Mary Schmidt is the Online Engagement Assistant at Earthjustice's headquarters in San Francisco, CA.
Farmworkers share stories from the frontlines, in this fourth and final installment of a weekly series:
Part 4: Calling on the EPA to get it right
"I was raised on a farm beginning in the post war years. While our crop used relatively small amounts of herbicides and pesticides, we used enough to become familiar with their hazards.
On April 27, 2013, thick, black smoke rose high above southwest Detroit from the flames at a nearby industrial facility. Three thousand residents were then ordered to leave their homes and evacuate the area. These residents are no stranger to poor air quality as their neighbors include a coal-fired power plant, a car factory, a water waste management plant, and the Marathon Ashland Petroleum oil refinery, one of 150 oil refineries in the country.
This year, Earthjustice and California’s Butte Creek received a major assist from an unexpected source. Thanks to Pacific Gas & Electric’s Centerville Powerhouse—which when functioning diverts water from the creek—breaking, the creek is receiving maximum water flows for the first time in decades. The full flows are providing clean, cool water, which will greatly help to reduce stress and mortality of salmon as they travel home to spawn.
When browsing your local seafood counter, there’s a good chance you don’t consider how toxic the tuna or swordfish may be.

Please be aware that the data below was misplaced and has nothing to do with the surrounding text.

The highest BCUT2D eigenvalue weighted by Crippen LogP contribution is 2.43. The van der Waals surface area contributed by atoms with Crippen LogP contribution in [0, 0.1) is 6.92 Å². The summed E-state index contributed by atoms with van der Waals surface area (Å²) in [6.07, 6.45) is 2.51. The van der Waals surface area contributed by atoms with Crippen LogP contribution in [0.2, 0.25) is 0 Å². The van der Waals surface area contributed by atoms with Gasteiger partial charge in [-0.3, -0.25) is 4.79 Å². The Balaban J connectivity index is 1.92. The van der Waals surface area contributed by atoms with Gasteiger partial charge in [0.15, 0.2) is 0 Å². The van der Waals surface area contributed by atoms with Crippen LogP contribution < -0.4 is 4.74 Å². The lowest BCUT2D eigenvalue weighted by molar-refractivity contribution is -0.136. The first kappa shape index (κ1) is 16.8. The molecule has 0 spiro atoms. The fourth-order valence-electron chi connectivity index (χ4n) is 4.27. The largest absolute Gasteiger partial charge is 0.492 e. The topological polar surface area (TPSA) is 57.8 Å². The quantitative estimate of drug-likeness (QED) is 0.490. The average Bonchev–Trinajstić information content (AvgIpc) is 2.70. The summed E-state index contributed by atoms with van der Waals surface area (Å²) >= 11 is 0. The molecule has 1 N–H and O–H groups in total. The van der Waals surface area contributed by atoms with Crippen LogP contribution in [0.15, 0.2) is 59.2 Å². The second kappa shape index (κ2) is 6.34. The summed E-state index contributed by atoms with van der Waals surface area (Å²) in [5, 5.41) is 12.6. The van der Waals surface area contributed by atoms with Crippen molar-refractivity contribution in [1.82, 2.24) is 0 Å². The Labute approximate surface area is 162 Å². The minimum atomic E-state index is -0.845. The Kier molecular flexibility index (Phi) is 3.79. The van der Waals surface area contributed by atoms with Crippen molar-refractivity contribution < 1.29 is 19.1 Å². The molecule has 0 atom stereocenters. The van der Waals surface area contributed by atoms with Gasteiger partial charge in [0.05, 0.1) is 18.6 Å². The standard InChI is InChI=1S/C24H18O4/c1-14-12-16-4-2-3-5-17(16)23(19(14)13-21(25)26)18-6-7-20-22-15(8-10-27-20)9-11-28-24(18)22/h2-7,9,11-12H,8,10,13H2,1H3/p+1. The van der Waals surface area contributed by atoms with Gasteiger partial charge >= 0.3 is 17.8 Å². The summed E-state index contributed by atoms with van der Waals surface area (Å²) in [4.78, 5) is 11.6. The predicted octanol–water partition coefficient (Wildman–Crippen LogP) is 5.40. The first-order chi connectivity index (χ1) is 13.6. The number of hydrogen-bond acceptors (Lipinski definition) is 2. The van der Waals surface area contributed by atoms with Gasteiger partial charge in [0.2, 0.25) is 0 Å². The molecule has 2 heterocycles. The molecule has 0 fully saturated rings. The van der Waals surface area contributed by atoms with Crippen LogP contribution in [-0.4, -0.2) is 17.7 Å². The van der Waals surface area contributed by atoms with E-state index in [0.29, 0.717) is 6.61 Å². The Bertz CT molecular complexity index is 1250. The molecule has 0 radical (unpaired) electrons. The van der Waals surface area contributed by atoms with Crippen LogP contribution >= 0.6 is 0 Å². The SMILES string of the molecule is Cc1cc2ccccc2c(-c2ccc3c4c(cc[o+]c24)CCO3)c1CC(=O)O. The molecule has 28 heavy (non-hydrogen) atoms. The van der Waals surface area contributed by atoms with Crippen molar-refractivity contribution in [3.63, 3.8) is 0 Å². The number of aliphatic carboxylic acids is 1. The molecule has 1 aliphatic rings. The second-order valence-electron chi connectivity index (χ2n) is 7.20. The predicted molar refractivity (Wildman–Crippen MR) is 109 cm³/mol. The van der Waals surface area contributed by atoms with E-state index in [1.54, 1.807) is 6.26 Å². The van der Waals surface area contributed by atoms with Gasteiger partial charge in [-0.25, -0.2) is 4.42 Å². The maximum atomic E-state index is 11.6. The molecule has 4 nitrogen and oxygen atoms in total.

For most people, mercury exposure from eating fish and shellfish is not a health concern. Yet, you may be unknowingly exposing your family to harmful mercury levels, depending on the type of fish you feed them, the serving size and how often your family consumes seafood.
A group of citizens who have endured raw sewage bubbling up into their homes and yards from city pipes for decades reached a settlement this week with their city government in Rochelle, Ga. The old, leaky city sewer pipes will be replaced.
I invite you to celebrate with a community in Rochelle, GA, that is finally getting a sewer system that works—after decades of being forced to live with one that doesn't.
An agreement to fix the system was reached this week between the city government and residents who teamed up last year with Earthjustice to sue the city. Under the settlement, the city will install a new network of pipes and pumps using funds from the state government.
The United States District Court for the District of Alaska has ruled that the National Marine Fisheries Service (NMFS) violated the law when it restructured the observer program for the North Pacific groundfish fisheries.